In this ECG Cases – Missed Ischemia – Never Trust the ECG Computer Interpretation, we review ECGs from 7 patients presenting to the ED with chest pain, all of whom had a computer interpretation as “normal.” And guess what…they all show acute ischemia! Can you see what the computer couldn’t?
Written by Jesse McLaren; Edited by Anton Helman. September 2019
ECG Cases 1: Missed Ischemia – Never Trust the ECG Computer Interpretation
Patient 1. 65yo with hours of chest pain. No prior ECG
Patient 2: 50yo with 3hrs of mid-sternal squeezing chest pain with diaphoresis. No prior ECG
Patient 3. 70yo with 90 minutes exertional chest pain and nausea. No prior ECG
Patient 4: 70yo with one hour of exertional chest pain radiating to the arm. Old then new ECG
Patient 5: 70yo with 6hrs on/off chest tightness radiating to the arm now constant. Old then new ECG
Patient 6: 75yo one day chest pain radiating to bilateral shoulders. Old then new ECG
Patient 7: 55yo history RCA stent with 30 minutes chest pain radiating to the arm. Old then new ECG
ECGs read as ‘normal’ by the computer
Automated interpretation has high rates of error for detecting ischemia, up to 42% for STEMI. But what about those ECGs read as “normal”? A 2017 study concluded that “triage ECGs identified by the computer as normal are unlikely to have clinical significance that would change triage care. Eliminating physician review of triage ECGs with a computer interpretation of normal may be a safe way to improve patient care by decreasing physician interruptions.”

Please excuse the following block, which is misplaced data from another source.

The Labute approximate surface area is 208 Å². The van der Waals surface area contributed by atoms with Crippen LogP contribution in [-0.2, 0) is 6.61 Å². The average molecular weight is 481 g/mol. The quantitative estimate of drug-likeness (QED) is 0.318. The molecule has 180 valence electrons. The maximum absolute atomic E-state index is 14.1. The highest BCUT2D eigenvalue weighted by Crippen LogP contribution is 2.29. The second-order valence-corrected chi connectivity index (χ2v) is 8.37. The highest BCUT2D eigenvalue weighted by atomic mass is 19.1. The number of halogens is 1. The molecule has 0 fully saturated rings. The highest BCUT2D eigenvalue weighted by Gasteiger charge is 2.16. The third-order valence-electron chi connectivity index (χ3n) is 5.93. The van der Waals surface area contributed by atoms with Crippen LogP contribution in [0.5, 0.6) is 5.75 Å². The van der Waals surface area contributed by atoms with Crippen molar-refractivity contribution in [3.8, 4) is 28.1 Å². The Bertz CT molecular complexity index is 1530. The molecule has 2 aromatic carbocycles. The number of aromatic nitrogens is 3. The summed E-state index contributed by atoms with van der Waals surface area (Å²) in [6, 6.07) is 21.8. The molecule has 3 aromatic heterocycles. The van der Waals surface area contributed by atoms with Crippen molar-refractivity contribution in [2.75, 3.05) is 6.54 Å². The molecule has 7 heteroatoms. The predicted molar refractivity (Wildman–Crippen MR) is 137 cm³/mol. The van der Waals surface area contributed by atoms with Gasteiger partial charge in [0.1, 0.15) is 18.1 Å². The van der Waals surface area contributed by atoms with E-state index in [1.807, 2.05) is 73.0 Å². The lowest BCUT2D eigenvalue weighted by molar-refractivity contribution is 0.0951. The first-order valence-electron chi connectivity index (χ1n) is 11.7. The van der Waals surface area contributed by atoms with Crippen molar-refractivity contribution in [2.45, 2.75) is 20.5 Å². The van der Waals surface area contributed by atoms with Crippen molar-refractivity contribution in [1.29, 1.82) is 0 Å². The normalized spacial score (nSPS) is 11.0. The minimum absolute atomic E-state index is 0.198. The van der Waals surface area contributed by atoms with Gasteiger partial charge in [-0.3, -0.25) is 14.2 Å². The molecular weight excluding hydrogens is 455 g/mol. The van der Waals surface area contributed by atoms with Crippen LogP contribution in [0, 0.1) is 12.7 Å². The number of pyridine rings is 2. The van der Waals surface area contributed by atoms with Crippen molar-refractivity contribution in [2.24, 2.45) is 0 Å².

But this was based on only 4 months of triage ECGs collected at a single centre with a low incidence of STEMI. A critical response explained both the shortcomings of the study, and a different approach to “normal” ECGs:
“Using non-blinded expert review rather than outcome as a reference standard precludes any meaningful conclusion about triage ECGs…A sample size of 855 has no chance of generating a meaningful conclusion about the reliability of computer ‘Normal.’…Physicians should take steps to develop their skills in detecting subtle signs of myocardial ischemia, and computerized interpretation algorithms should state ‘No abnormalities detected’ rather than ‘Normal ECG.’ ”